Wednesday, May 21, 2008

Observations of a non-parent

Being childless myself, I take pleasure in observing the interactions between parents and their children. I am often awed by the sheer responsibility these mere humans take on whenever they give birth to a child. How do they decide what to do in even the smallest of situations like answering the question, "Can I spent the night with Susie?" much less the huge ones that often never come in the form of a verbalized question.

This morning as I was walking my substitute for a child -- my dog -- children all over the neighborhood were waiting for the school bus. Some of the high school students were all dressed up for what seemed to be an awards ceremony. They all looked bright and shiny.

It occurred to me as I approached one bus stop after another that in addition to the children, there was a group of parents also waiting there, watching over their children, sending them off with hugs and kisses. It made me think of my own school days. My sister and cousins and I, we walked to the bus stop all by our lonesome. We fought our own battles with the neighbor kids. Whatever happened, we were on our own.

Now the people of my generation have grown up and had kids of their own, and they apparently have determined that rather that throwing their kids to the wolves to fend for themselves, they are going to be there to protect them, to show them they are loved, and to make sure nothing happened to them.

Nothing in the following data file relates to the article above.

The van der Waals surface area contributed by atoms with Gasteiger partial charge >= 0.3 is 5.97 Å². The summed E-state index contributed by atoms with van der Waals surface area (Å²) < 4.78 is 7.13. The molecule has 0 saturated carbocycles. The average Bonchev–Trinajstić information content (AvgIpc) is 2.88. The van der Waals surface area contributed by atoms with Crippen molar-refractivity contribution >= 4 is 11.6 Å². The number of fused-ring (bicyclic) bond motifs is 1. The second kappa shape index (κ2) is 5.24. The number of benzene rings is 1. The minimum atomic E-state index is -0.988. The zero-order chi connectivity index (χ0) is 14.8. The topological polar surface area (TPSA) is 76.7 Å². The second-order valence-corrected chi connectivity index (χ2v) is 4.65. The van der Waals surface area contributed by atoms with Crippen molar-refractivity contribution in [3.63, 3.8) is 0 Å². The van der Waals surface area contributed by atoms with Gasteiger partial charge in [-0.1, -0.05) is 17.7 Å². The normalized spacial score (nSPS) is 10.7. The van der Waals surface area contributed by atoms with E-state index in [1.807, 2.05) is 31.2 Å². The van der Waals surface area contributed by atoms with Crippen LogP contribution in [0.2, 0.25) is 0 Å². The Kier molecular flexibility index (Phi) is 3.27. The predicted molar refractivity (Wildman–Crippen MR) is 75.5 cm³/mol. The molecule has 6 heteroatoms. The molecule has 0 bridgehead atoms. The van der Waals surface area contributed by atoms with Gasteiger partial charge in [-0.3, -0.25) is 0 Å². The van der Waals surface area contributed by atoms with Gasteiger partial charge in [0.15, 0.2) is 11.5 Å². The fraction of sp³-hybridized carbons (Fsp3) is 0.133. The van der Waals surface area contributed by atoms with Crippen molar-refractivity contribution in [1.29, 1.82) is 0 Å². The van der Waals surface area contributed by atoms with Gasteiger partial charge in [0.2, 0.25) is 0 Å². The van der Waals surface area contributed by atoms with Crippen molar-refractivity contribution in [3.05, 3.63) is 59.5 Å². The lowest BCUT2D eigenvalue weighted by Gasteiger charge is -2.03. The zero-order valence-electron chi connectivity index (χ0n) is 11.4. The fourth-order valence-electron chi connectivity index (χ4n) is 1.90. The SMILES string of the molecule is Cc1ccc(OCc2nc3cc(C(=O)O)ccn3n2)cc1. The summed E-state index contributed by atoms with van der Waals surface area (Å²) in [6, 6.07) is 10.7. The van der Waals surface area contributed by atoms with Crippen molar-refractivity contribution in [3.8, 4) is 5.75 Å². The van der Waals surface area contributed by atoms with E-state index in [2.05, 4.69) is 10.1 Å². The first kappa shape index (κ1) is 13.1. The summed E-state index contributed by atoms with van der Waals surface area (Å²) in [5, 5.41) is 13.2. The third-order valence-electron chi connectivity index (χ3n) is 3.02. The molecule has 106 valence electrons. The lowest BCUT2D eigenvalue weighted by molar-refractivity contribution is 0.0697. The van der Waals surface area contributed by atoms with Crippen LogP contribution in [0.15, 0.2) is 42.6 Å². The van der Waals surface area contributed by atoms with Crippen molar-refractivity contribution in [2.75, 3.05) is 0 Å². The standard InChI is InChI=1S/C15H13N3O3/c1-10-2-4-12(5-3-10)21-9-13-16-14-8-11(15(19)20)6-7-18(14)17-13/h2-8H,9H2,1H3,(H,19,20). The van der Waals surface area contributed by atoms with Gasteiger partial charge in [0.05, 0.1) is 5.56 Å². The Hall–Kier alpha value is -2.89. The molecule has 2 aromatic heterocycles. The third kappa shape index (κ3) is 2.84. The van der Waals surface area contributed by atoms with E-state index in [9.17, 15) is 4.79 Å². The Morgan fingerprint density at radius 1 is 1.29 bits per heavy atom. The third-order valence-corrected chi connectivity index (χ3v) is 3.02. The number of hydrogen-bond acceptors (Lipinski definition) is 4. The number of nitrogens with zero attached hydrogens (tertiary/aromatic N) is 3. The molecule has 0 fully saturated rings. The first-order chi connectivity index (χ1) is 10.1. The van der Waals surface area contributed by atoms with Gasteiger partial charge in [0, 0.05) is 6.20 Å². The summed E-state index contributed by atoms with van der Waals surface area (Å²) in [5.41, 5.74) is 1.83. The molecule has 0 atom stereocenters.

Knowing that life goes in cycles, I wonder how this generation of kids will grow up to raise their own children? It's an interesting thought to ponder.

1 comment:

BizyLizy said...

Oh, I love this post! I am always intrigued with the cycles of life.

Last year, when my son turned 19, he called me and said "Hey, were 19 when you had me, right?"

It was like he had suddenly gained perspective, and history was staring him in the face. It humbled him as he expressed his gratitude, acknowledging I was so young and had given up alot of my freedom. I simply told him, "It was hard work, sweetie, but never, never for a moment did I regret it."

And then silently, I told him...someday you'll know...

Blessings, Sweet Rae!